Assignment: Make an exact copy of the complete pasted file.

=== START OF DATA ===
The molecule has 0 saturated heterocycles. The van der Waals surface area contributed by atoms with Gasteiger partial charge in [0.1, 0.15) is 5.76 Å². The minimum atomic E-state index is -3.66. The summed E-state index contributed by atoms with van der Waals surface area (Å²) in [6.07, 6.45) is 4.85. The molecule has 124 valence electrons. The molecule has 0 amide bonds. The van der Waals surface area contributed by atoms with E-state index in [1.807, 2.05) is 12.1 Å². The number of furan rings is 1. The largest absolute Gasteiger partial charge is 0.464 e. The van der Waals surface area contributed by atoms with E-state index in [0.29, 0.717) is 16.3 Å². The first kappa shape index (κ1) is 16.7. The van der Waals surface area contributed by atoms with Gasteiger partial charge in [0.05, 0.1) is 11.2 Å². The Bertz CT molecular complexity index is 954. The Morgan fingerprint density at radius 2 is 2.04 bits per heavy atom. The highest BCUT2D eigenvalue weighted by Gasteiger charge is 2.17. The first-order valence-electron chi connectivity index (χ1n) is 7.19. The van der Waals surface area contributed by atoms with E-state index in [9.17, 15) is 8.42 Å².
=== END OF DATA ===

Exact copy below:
The molecule has 0 saturated heterocycles. The van der Waals surface area contributed by atoms with Gasteiger partial charge in [0.1, 0.15) is 5.76 Å². The minimum atomic E-state index is -3.66. The summed E-state index contributed by atoms with van der Waals surface area (Å²) in [6.07, 6.45) is 4.85. The molecule has 124 valence electrons. The molecule has 0 amide bonds. The van der Waals surface area contributed by atoms with E-state index in [1.807, 2.05) is 12.1 Å². The number of furan rings is 1. The largest absolute Gasteiger partial charge is 0.464 e. The van der Waals surface area contributed by atoms with E-state index in [0.29, 0.717) is 16.3 Å². The first kappa shape index (κ1) is 16.7. The van der Waals surface area contributed by atoms with Gasteiger partial charge in [0.05, 0.1) is 11.2 Å². The Bertz CT molecular complexity index is 954. The Morgan fingerprint density at radius 2 is 2.04 bits per heavy atom. The highest BCUT2D eigenvalue weighted by Gasteiger charge is 2.17. The first-order valence-electron chi connectivity index (χ1n) is 7.19. The van der Waals surface area contributed by atoms with E-state index in [9.17, 15) is 8.42 Å².